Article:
“Empathy has no script. There is no right way or wrong way to do it. It’s simply listening, holding space, withholding judgment, emotionally connecting, and communicating that incredibly healing message of ‘You’re not alone.’”

Brené Brown, an American professor, lecturer, author, and podcast host

Empathy is the ability to understand, to feel, to notice, to be sensitive to, and to experience the thoughts, feelings, and suffering of the other. To identify with their mental state from their point of view. We often use the phrase “to put yourself in their shoes,” but if we were to put on the other person’s shoes – it would still be us inside. The point of empathy is to disengage from ourselves completely, and truly think and feel like that other person.

From the wonderful clip of Brené Brown on empathy (here) it can be understood that empathy requires being alongside the other person in the pit they fell into, not just reaching out a hand to pull them out. We further learn that empathy is the ability to see the world through another’s eyes, that we must put aside judgment, identify with the other person’s feelings, and express them in such a way that they feel understood.

Empathy is a cornerstone of good relationships in life in general and in design in particular. Empathy is also an important ingredient in the process of Design Thinking, as every solution begins with empathic listening. We need to listen to the customer. To their needs, hopes and aspirations. We want to experience their difficulties, so that we can understand what need we must meet. We want to understand what works in the way they are managing their relationships and what doesn’t; and how their natural environment affects them. Only in this way can we design an appropriate solution, trigger emotion, and cause a desired change.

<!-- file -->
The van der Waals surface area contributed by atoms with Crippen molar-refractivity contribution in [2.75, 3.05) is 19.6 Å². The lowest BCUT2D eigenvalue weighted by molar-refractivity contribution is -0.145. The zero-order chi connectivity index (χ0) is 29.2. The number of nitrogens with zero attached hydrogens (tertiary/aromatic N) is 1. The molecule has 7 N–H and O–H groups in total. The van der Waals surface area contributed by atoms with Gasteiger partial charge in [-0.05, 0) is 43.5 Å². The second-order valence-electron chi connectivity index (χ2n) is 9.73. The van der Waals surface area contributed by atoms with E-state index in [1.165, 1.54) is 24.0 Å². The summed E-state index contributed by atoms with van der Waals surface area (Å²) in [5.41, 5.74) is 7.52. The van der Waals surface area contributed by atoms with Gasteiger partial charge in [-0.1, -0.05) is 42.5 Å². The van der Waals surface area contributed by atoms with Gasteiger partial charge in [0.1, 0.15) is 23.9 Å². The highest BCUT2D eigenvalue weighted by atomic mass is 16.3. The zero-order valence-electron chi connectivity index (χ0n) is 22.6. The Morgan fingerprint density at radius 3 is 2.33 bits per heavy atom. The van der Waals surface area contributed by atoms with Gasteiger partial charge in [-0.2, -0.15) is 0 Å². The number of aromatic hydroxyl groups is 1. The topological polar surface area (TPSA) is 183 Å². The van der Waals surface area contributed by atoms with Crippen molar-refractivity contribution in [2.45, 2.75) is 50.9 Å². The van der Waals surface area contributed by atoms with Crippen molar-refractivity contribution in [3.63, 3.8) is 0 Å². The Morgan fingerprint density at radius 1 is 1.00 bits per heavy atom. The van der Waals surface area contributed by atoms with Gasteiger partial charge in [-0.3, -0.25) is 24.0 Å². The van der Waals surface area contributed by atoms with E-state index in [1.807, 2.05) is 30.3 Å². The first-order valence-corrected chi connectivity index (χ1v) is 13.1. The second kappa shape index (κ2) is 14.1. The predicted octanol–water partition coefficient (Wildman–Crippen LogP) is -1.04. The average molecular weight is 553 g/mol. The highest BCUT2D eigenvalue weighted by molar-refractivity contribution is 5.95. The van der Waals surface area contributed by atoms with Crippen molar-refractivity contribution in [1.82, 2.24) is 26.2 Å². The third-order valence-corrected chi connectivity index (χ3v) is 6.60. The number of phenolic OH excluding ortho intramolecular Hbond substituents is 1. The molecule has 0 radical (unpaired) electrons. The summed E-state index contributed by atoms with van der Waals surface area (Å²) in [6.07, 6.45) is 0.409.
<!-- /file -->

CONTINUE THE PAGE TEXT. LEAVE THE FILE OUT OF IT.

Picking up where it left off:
The process by which we step into another person’s shoes is called building a persona. In short, it is a process of trying to imagine how the individual for whom we are designing behaves, thinks, feels and speaks. What choices will they make, what brands influence them, what are their beliefs. We literally create a character with physical, psychological and personality traits by the very act of trying to understand them from the inside. We need to understand what situation they are in now and, at the same time, consider how they see the future. Our goal is to create a positive change and to attempt to bridge the gap between the current reality and a desirable future.

One company leveraging empathy is Airbnb. You can read about them here and here. The Philips corporation has even made the transition to a user-based company with empathy at its core. You can read about it here.

In the following examples, you can see how we apply the theory of empathy in design projects we’ve created together with our clients.

Pharma2Be, which is working on a drug for Parkinson’s, has been listening to patients for a very long time. All the quotes appearing here were taken from real life, making them convincing and demonstrating the company’s authentic intention to find a cure.

gets inside the head of a call center manager and a data security professional, trying to raise questions that arise in their work and to find the solutions.

Adama is trying to put itself in the position of the stakeholders who will read the material, imagining what questions might arise in that context.

Strauss encourages healthy eating and a healthy lifestyle. It turns out that serving sizes have grown over the years. To make people realize this, we designed a paper-like plate of the recommended size. We then added another layer that progressively reveals sections of the plate with different healthy menu options from among Strauss products.





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